During the First Serbian Uprising, or the first phase of the revolt, led by Karađorđe Petrović, Serbia was independent for almost a decade before the Ottoman army was able to reoccupy the country. Shortly after this, the Second Serbian Uprising began. Led by Miloš Obrenović, it ended in 1815 with a compromise between the Serbian revolutionary army and the Ottoman authorities. German historian Leopold von Ranke published his book "The Serbian revolution" in 1829. 29 They were the easternmost bourgeois revolutions in the 19th-century world. 30 Likewise, the Principality of Serbia was second in Europe, after France, to abolish feudalism. 31

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Principality of Serbia, Serbian Vojvodina with adjacent Ottoman and Habsburg territories
The Convention of Ackerman in 1826, the Treaty of Adrianople in 1829 and finally, the Hatt-i Sharif of 1830, recognized the suzerainty of Serbia with Miloš Obrenović I as its hereditary Prince. 32 33 The struggle for liberty, a more modern society and a nation-state in Serbia won a victory under first constitution in the Balkans on 15 February 1835. It was replaced by a more conservative Constitution in 1838. In the two following decades, temporarily ruled by the Karadjordjevic dynasty, the Principality actively supported the neighboring Habsburg Serbs, especially during the 1848 revolutions. Interior minister Ilija Garašanin published The Draft (for South Slavic unification), which became the standpoint of Serbian foreign policy from the mid-19th century onwards. The government thus developed close ties with the Illyrian movement in Croatia-Slavonia region that was a part of the Austria-Hungary.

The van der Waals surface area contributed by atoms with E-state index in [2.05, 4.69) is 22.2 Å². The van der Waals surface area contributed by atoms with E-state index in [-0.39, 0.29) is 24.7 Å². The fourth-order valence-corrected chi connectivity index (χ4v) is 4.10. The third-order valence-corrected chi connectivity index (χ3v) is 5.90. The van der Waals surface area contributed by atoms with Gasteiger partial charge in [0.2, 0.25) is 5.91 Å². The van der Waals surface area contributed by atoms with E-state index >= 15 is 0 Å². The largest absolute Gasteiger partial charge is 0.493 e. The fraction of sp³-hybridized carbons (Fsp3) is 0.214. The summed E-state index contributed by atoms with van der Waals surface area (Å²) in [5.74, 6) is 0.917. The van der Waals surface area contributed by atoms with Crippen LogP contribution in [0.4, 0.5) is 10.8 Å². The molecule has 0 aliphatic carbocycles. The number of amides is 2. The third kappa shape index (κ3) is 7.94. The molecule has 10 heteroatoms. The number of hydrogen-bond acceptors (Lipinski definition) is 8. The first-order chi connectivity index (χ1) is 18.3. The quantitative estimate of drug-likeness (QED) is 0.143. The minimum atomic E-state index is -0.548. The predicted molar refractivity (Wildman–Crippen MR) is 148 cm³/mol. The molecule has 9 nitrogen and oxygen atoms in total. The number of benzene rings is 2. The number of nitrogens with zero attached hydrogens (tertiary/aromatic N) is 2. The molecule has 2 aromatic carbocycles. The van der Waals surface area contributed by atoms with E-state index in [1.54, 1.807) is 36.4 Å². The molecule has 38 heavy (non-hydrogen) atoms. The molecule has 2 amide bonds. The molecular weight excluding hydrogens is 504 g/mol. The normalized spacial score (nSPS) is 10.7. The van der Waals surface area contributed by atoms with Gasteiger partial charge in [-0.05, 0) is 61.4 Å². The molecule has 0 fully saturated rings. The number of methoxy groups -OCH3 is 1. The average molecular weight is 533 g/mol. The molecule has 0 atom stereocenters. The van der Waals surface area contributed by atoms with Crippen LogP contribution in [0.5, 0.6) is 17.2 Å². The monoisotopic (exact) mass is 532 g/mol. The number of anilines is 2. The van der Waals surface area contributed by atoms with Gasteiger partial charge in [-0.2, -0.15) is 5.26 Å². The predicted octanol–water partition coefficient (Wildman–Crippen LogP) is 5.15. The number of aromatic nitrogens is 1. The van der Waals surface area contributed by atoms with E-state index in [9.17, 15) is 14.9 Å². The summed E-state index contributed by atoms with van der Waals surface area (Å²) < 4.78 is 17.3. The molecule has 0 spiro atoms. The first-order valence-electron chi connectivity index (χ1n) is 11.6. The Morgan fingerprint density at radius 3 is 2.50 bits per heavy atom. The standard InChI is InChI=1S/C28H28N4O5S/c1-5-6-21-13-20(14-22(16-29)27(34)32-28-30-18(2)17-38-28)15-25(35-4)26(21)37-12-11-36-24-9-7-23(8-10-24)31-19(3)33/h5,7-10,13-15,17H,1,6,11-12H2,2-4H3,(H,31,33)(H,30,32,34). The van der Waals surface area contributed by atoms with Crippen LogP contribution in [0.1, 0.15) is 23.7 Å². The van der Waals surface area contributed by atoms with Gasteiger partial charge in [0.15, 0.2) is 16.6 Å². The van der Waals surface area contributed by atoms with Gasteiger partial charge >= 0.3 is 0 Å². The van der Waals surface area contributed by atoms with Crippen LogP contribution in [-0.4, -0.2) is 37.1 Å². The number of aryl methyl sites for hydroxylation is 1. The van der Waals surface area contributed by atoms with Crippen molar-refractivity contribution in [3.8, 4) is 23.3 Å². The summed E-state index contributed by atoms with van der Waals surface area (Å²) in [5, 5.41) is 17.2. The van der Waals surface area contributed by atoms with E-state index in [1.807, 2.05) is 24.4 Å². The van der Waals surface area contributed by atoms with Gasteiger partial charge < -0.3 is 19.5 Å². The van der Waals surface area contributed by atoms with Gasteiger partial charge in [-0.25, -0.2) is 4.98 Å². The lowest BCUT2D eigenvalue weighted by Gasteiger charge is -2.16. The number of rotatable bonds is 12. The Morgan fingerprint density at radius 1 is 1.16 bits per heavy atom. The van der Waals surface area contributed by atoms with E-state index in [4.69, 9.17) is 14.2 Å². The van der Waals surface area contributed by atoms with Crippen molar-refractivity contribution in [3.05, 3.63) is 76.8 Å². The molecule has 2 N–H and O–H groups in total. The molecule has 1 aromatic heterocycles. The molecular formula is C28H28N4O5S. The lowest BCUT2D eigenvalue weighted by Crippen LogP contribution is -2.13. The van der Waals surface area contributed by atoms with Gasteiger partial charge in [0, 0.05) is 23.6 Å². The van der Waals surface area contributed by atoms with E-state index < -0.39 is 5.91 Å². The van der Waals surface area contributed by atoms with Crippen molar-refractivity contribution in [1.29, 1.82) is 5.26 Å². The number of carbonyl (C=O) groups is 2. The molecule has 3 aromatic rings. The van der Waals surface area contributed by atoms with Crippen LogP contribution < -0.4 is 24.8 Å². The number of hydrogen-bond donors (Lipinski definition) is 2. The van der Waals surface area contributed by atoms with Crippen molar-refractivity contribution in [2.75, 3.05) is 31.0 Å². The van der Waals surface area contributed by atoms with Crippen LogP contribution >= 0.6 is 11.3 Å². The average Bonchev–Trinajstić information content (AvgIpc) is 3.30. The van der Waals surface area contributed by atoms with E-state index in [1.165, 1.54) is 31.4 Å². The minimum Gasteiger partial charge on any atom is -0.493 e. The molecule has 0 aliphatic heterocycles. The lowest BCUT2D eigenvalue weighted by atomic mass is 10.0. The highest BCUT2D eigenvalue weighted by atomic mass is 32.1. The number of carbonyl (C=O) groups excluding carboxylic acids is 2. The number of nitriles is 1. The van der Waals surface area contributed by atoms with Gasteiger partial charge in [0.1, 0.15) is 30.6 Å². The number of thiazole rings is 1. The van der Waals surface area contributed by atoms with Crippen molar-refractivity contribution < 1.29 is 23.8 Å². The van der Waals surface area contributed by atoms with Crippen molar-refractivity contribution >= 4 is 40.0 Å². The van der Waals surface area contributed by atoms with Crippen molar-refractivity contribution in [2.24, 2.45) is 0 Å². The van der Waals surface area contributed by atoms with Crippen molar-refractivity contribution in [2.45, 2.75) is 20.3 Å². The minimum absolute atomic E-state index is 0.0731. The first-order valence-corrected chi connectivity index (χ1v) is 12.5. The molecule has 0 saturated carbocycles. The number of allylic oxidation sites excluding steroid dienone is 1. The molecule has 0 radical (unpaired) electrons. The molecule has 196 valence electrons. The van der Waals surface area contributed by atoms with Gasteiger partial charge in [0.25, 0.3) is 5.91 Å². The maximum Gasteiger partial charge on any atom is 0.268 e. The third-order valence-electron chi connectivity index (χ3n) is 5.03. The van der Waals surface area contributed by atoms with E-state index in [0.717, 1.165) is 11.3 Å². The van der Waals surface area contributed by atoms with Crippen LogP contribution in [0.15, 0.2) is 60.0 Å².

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Belgrade University (1808
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Sremski Karlovci, site of the May Assembly of Habsburg Serbs in 1848
Following the clashes between the Ottoman army and civilians in Belgrade in 1862, and under pressure from the Great Powers, by 1867 the last Turkish soldiers left the Principality. By enacting a new constitution without consulting the Porte, Serbian diplomats confirmed the de facto independence of the country. In 1876, Serbia declared war on the Ottoman Empire, proclaiming its unification with Bosnia. The formal independence of the country was internationaly recognized at the Congress of Berlin in 1878, which formally ended the Russo-Turkish War of 1877-78; this treaty, however, prohibited Serbia from uniting with Bosnia and Raška region by placing them under Austro-Hungarian occupation. 34

From 1815 to 1903, Principality of Serbia was ruled by the House of Obrenović, except from 1842 to 1858, when it was led by Prince Aleksandar Karađorđević. In 1882, Serbia, ruled by KingMilan, was raised to Kingdom. In 1903, following May Overthrow, the House of Karađorđević, descendants of the revolutionary leader Đorđe Petrović assumed power. Serbia was the only country in the region that was allowed by the Great Powers to be ruled by its own domestic dynasty. During the Balkan Wars lasting from 1912 to 1913, the Kingdom of Serbia tripled its territory by reacquiring part of Macedonia, 35 Kosovo, and parts of Serbia proper. As for Vojvodina, during the 1848 revolution in Austria, Serbs of Vojvodina established an autonomous region known as Serbian Vojvodina. As of 1849, the region was transformed into a new Austrian crown land known as the Serbian Voivodship and Tamiš Banat. Although abolished in 1860, Habsburg emperors claimed the title Großwoiwode der Woiwodschaft Serbien until the end of the monarchy and the creation of Kingdom of Serbs, Croats and Slovenes in 1918.